ST. LOUIS – St. Louis area hospitals set another pandemic record today when it comes to COVID hospitalizations and it is putting a massive strain on the health care system.

“The pandemic is winning, it’s going to get worse before it gets better,” said Dr. Alex Garza, incident commander of the St. Louis Metropolitan Pandemic Task Force during an afternoon briefing.

The latest numbers from the task force show a record 1,114 people are hospitalized for COVID. They also saw a record number of new patients overnight. The latest data shows there were 213 new hospital admissions. That is on top of the 176 new patients reported yesterday.

The task force also reports 50 suspected COVID-positive patients, which added to the known COVID-positive cases puts 1,164 people in the hospital with the virus.

Doctors say they are also seeing an ‘alarming spike’ in the number of children who are hospitalized.

The surge comes as the omicron variant spreads through the region. Dr. Garza was joined by colleagues from other task force hospitals to show the strain it is putting on their facilities.

Dr. Clay Dunagan with BJC Hospital says there are a number of healthcare workers who are unable to work because they have tested positive.

“We’re trying to mobilize, really we’re cannibalizing our workforce to cover. There’s not an endless supply of people who can parachute in and help out,” said Dr. Garza.

He explained that means the hospitals may actually have to decrease available beds at a time when they need them the most because there is no one to staff them.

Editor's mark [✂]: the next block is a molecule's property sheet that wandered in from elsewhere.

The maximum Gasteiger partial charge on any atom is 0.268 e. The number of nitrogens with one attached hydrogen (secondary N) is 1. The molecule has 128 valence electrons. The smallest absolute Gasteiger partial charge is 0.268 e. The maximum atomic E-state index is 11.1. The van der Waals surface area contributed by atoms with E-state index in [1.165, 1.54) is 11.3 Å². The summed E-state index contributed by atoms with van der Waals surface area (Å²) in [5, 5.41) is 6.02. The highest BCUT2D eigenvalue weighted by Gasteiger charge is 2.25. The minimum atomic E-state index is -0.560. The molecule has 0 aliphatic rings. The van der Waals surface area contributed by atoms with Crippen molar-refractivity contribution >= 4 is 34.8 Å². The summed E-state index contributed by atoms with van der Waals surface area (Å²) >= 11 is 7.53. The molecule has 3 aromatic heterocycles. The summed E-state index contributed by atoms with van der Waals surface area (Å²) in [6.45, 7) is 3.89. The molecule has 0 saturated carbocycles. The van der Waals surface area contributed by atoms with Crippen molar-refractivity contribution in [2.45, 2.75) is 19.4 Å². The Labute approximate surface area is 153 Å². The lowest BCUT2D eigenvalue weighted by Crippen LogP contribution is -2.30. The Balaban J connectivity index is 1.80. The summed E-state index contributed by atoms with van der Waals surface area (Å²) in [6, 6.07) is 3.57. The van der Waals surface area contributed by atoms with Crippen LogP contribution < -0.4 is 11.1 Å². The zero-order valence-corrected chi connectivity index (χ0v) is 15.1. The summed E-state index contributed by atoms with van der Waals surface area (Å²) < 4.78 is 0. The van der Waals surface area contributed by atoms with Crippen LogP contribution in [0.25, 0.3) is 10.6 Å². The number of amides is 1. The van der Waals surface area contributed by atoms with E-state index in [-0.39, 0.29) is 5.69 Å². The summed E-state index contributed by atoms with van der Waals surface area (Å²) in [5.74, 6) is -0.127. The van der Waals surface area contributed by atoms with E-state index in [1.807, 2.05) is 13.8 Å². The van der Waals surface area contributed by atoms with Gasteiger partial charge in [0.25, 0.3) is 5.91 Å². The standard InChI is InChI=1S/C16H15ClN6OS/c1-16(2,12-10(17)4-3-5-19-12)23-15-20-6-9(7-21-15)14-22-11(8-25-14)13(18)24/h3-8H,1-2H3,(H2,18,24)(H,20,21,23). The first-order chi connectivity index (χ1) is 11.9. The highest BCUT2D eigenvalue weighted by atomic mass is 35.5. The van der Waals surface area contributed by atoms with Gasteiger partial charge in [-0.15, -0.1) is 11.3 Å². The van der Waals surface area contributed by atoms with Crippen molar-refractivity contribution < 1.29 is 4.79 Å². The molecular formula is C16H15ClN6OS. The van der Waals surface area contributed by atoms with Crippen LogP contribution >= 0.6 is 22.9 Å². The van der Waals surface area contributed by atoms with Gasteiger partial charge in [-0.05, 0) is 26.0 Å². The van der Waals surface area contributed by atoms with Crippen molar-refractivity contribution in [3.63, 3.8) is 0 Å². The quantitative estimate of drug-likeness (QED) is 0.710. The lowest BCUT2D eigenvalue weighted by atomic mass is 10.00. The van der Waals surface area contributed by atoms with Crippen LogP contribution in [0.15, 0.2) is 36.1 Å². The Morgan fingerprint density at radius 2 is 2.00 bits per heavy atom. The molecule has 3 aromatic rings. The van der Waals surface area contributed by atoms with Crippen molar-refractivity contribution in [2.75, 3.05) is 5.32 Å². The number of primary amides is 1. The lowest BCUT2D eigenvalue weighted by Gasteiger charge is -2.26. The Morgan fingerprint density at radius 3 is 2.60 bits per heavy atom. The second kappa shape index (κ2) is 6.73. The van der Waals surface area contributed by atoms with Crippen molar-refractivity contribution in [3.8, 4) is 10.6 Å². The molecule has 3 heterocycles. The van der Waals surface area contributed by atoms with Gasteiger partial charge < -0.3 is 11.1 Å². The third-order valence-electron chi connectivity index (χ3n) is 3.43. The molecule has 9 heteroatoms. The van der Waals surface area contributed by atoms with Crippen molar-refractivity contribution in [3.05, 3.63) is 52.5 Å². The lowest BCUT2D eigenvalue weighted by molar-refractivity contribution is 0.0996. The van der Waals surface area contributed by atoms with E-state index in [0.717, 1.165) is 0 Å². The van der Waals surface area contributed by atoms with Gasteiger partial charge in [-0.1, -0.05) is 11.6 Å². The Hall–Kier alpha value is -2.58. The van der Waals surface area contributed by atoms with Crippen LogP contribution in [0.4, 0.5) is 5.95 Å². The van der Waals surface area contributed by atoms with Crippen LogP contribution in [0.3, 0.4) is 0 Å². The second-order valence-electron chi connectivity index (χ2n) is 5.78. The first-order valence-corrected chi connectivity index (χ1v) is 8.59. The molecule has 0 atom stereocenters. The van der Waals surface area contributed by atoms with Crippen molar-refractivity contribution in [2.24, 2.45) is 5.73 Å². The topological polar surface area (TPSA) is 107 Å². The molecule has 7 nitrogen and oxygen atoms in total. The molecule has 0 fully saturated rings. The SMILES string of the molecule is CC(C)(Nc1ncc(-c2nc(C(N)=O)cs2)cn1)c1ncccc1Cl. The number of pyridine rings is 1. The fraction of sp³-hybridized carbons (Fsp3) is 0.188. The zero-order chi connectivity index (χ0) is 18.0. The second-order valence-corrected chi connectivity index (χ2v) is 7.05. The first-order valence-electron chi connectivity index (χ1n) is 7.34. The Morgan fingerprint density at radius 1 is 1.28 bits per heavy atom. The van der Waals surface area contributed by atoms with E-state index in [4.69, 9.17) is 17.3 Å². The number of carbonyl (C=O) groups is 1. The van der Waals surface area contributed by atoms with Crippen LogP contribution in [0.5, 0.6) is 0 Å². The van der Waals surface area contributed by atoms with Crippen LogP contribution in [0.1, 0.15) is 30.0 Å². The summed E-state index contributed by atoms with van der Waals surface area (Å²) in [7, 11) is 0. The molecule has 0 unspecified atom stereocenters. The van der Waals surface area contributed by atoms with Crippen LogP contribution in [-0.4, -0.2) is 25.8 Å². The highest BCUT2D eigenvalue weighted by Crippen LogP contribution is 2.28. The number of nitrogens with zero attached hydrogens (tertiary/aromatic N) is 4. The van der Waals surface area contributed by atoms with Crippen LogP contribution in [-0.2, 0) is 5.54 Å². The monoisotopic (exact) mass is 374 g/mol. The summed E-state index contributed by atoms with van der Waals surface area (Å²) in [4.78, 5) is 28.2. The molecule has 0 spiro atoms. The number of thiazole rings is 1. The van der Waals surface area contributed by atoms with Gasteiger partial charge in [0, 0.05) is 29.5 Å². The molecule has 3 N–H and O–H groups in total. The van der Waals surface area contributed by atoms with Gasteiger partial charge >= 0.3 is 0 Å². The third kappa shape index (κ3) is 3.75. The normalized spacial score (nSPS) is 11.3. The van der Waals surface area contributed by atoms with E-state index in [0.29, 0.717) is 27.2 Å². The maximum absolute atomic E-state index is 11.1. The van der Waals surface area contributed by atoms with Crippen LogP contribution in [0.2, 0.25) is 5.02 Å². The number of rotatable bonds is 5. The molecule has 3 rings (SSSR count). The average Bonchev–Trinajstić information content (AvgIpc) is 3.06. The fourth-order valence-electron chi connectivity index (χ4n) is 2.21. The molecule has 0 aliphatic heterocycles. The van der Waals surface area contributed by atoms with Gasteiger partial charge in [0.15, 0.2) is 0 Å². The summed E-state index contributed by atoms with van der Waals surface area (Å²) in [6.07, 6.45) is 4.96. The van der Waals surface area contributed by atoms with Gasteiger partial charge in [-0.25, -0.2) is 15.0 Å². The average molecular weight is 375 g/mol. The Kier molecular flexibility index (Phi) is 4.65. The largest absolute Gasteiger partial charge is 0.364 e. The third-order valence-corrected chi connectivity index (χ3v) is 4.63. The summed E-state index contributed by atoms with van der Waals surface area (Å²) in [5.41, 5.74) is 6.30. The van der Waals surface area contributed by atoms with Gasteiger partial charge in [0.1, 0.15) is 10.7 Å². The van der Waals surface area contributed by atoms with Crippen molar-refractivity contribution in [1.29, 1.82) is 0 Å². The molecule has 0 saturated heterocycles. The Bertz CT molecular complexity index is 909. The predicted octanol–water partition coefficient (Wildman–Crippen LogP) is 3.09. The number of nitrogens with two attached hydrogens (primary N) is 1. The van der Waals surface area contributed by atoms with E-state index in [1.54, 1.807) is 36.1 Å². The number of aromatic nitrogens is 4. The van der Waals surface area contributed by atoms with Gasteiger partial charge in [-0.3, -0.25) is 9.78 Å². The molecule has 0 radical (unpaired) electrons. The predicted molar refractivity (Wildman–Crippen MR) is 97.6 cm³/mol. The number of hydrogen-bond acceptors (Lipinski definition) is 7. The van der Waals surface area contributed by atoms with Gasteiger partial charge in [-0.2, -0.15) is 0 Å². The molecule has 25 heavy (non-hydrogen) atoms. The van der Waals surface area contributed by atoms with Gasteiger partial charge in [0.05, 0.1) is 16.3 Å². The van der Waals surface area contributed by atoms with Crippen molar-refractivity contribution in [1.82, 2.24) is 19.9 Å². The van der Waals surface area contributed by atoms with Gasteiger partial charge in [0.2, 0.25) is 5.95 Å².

“The crush is happening in our community. The inn is full there’s no safe havens,” said Dr. Dunagan.

Dr. Dunagan explained no one is admitted to the hospital right away after getting COVID. He said the people they are seeing now were probably infected a week or more ago. He fears the numbers will go up in the future.

“We’re at a pivotal moment,” said Dr. Dunnagan. “We’re quickly running out of options.”

Dr. Garza said that in order to take care of COVID patients, they are being forced to stop other vital health care services. He says that this surge of COVID will result in more heart attacks, more strokes, and more cancer cases that could have been treated early or even prevented.

Dr. Dunagan said one significant challenge right now is also the lack of the state’s public health emergency declaration.

He said that before the governor allowed it to expire the emergency designation gave health systems additional tools like increased telehealth utilization, the ability to exceed bed capacity when needed, and the opportunity to utilize the National Guard.

The task force is made up locally of the SSM, BJC, Mercy, and St. Luke’s health care systems.